METRO'S PROJECT LABOR AGREEMENT AND CONSTRUCTION CAREERS POLICY MAKE TENS OF THOUSANDS OF JOBS AVAILABLE IN LOW-INCOME COMMUNITIES: Last year LA Metro became the first transit agency in the nation to adopt both a Project Labor Agreement as well as a Construction Careers Policy applicable to all Measure R projects — policies that ensure there will be a union workforce and union working conditions as well as employment and training opportunities for people who live in local low-income communities. While Supervisor Mark Ridley Thomas deserves credit for taking the lead on this issue, Mayor Villaraigosa’s strong support was essential to its success. These remarkable victories by the Los Angeles-Orange Counties Building Trades Council, which championed the PLA, and the Los Angeles Alliance for a New Economy (LAANE) and the LA County Federation of Labor, which championed the CCP — both were championed by the mayor — won a unanimous vote by the Metro board across political lines as hundreds of workers looked on. The upshot is that all Measure R projects costing more than $2.5 million will be built using skilled labor trained in joint labor-management apprenticeship programs, and the contracts will be subject to all the protections and benefits associated with a middle-class livelihood. Forty percent of the work hours must be completed by workers living in neighborhoods where the annual median income is less than $40,000. Ten percent of the 40 percent must be struggling with poverty, chronic unemployment, homelessness or other challenges, and 20 percent must be apprentices. The PLA could cover contracts totaling as much as $70 billion if Metro fully implements its long-range transportation plan, which would translate into an estimated 270,000 union jobs. Projects that include federal funding must be open to economically disadvantaged communities nationwide. The PLA includes a no-strike provision and bars Metro contractors from locking employees out.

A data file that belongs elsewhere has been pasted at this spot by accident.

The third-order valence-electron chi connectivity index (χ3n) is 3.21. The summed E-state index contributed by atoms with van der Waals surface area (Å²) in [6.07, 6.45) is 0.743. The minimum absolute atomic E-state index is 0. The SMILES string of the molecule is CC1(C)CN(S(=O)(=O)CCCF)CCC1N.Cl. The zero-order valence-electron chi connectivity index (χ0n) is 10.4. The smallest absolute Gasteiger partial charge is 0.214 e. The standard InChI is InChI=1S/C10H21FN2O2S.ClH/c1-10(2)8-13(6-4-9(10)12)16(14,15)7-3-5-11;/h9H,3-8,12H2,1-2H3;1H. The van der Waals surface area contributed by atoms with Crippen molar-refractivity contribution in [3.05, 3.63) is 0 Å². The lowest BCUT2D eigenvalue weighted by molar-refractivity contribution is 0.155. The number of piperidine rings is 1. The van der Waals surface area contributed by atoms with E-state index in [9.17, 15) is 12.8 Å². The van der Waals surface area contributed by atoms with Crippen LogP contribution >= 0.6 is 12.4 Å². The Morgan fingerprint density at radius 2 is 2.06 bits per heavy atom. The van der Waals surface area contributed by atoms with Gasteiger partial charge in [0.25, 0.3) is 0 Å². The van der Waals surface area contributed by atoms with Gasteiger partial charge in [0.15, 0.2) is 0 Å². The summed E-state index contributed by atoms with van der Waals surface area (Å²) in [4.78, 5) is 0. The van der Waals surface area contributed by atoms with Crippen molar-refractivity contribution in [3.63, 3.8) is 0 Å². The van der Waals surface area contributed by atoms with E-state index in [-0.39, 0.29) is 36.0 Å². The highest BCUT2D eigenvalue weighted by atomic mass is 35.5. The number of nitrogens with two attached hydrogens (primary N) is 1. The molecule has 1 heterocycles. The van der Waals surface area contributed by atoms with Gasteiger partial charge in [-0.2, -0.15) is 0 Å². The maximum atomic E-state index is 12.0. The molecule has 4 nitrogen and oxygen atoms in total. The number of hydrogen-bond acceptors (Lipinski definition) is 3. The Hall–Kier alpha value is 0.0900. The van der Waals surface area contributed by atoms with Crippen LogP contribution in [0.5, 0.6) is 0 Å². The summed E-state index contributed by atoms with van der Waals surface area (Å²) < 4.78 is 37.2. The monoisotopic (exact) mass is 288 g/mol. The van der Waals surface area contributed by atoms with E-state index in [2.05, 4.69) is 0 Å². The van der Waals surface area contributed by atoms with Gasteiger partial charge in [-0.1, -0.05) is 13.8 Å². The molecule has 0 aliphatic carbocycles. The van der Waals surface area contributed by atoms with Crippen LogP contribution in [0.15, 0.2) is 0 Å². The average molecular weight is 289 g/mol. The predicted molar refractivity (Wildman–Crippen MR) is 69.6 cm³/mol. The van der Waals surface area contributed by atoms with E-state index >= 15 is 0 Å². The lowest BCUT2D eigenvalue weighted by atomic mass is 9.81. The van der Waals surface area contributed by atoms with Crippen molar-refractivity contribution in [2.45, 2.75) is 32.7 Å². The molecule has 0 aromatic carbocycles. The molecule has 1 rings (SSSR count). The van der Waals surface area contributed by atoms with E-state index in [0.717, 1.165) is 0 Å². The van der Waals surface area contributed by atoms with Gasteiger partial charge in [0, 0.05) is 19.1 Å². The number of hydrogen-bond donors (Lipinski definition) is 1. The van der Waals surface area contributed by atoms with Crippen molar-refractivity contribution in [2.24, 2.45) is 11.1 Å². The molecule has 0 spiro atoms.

Mayor Villaraigosa's Top 10 remarkable transportation achievements:
#8: LA is becoming a better city for walking and biking. Read more.
#9: All 4,398 traffic signals in the city are synchronized. Read more.
#10: The Transit Corridors Cabinet is reorienting the city around public transportation, repairing the urban fabric, and preserving single family neighborhoods. Read more.

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